Reddit AMA Outlines 8 Things You Should Know About Alzheimer’s

Behavioral Neurologist and Cognitive Neuroscientist addresses common questions and myths about the disease

Source: Reddit AMA IAmA

In honor of World Alzheimer’s Month, Dr. Andrew Budson — Associate Director for Research at the Boston University Alzheimer’s Disease Center and Professor of Neurology at Boston University School of Medicine — took to Reddit to share his research and knowledge around Alzheimer’s. Dr. Budson has coauthored five books that center on Alzheimer’s disease and other associated disorders, most recently Seven Steps to Managing Your Memory, which he pulled advice and expertise from throughout the conversation. Here are the top eight takeaways.

1) Having a bad memory does not mean that you are more at risk for dementia.

In the most anxiety-reducing comment yet according to one Redditor, Dr. Budson clarifies that simply having a bad memory does not increase an individual’s likelihood of suffering from dementia.

2) Alzheimer’s is not only present when an individual has memory problems that impact daily life.

Dr. Budson myth-busts common misconceptions about Alzheimer’s — and shares advice for addressing Alzheimer’s with family members.

3) Pictures are a wonderful way to interact with someone with Alzheimer’s.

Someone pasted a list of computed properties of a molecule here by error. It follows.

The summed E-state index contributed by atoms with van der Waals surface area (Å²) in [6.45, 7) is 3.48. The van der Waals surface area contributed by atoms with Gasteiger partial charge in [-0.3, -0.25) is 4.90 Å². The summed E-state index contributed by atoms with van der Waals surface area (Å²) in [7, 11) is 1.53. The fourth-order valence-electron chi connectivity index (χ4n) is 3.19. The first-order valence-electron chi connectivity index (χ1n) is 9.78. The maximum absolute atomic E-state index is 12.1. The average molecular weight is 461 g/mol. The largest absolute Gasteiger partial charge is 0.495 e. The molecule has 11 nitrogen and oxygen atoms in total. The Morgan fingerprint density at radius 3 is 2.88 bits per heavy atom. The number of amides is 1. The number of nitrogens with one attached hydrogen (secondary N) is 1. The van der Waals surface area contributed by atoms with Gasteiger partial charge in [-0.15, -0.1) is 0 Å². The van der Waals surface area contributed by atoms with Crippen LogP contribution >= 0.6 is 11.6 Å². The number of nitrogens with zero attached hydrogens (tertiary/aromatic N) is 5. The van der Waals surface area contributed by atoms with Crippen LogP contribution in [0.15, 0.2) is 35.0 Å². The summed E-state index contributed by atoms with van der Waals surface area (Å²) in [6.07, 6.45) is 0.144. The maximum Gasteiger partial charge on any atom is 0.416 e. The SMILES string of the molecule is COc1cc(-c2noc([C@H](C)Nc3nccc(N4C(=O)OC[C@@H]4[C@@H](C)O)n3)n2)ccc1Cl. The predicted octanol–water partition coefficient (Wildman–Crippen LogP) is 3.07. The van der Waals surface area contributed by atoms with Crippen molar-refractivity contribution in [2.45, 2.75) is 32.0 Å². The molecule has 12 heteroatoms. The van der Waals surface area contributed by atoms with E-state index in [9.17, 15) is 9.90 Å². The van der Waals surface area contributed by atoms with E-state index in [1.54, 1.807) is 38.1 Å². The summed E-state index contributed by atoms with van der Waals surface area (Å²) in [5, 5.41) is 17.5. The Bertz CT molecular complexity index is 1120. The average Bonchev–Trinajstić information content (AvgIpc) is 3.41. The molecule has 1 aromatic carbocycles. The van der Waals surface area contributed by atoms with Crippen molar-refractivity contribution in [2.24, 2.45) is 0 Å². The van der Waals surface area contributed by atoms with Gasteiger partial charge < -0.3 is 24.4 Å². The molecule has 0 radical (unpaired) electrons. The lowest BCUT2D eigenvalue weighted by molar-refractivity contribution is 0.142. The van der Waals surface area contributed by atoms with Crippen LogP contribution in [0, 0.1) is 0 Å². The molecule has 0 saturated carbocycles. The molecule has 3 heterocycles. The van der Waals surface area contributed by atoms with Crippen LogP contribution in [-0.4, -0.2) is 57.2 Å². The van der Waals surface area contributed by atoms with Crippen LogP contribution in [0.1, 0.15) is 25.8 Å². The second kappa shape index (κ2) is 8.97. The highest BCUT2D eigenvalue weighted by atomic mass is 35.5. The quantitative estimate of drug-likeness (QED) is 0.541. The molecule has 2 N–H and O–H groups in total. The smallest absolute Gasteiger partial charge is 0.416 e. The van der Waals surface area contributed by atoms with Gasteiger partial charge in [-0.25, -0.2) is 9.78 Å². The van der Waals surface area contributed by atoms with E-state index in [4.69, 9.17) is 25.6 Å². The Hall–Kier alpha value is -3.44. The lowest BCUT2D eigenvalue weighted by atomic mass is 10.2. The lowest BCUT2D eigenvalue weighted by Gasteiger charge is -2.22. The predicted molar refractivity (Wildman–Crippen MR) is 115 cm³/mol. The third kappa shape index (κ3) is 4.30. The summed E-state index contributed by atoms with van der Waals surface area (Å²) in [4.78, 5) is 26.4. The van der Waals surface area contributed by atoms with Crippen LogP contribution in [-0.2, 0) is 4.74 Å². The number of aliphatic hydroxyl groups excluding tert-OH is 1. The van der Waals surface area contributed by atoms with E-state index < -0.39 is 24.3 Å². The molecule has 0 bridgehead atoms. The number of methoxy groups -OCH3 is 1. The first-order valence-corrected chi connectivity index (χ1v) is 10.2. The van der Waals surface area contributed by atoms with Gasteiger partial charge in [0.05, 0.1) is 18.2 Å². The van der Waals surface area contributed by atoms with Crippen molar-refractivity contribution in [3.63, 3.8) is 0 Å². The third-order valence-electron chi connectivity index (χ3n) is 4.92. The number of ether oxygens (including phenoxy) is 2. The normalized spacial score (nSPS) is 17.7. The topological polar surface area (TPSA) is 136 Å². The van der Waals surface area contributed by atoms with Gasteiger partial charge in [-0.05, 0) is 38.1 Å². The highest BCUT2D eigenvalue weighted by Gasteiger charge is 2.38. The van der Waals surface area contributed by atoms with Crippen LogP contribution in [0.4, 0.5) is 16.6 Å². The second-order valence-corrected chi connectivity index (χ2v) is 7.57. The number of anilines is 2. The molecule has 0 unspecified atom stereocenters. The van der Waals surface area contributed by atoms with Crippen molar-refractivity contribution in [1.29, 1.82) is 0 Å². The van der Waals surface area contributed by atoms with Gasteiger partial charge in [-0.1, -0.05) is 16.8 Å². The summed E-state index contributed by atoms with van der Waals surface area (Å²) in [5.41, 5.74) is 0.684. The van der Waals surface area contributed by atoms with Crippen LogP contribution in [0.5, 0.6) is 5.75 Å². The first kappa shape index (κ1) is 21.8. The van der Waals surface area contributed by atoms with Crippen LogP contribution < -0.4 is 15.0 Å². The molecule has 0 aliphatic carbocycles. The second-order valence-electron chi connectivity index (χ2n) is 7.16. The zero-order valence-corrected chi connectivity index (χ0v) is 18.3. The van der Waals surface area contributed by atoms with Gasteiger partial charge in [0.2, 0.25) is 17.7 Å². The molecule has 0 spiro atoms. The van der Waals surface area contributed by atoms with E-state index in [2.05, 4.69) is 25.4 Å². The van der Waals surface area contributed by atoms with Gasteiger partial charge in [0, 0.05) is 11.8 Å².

According to research, people understand and remember information in a picture better than words alone.

4) Aerobic exercise and the Mediterranean diet can help combat Alzheimer’s.

Dr. Budson shares easy lifestyle changes and medicines that help slow the progress of Alzheimer’s. He explains how current medications can’t stop the clock from ticking down — but can turn the clock back by six to twelve months on the disease.

5) Sleep is critical for memory.

Dr. Budson outlines three ways sleep correlates to memory — and why sleep is so important.

6) Alzheimer’s patients can be aware of their condition.

Check out the blog Dr. Budson’s colleague wrote about his experience since being diagnosed with Alzheimer’s here.

7) Family history impacts risk of Alzheimer’s.

One topic that came up throughout the conversation was the degree to which Alzheimer’s is a genetic disease.

8) Alzheimer’s and Dementia are different.

Dr. Budson explains how Alzheimer’s and dementia are different but connected.

For additional commentary by Boston University experts, follow us on Twitter at @BUexperts.

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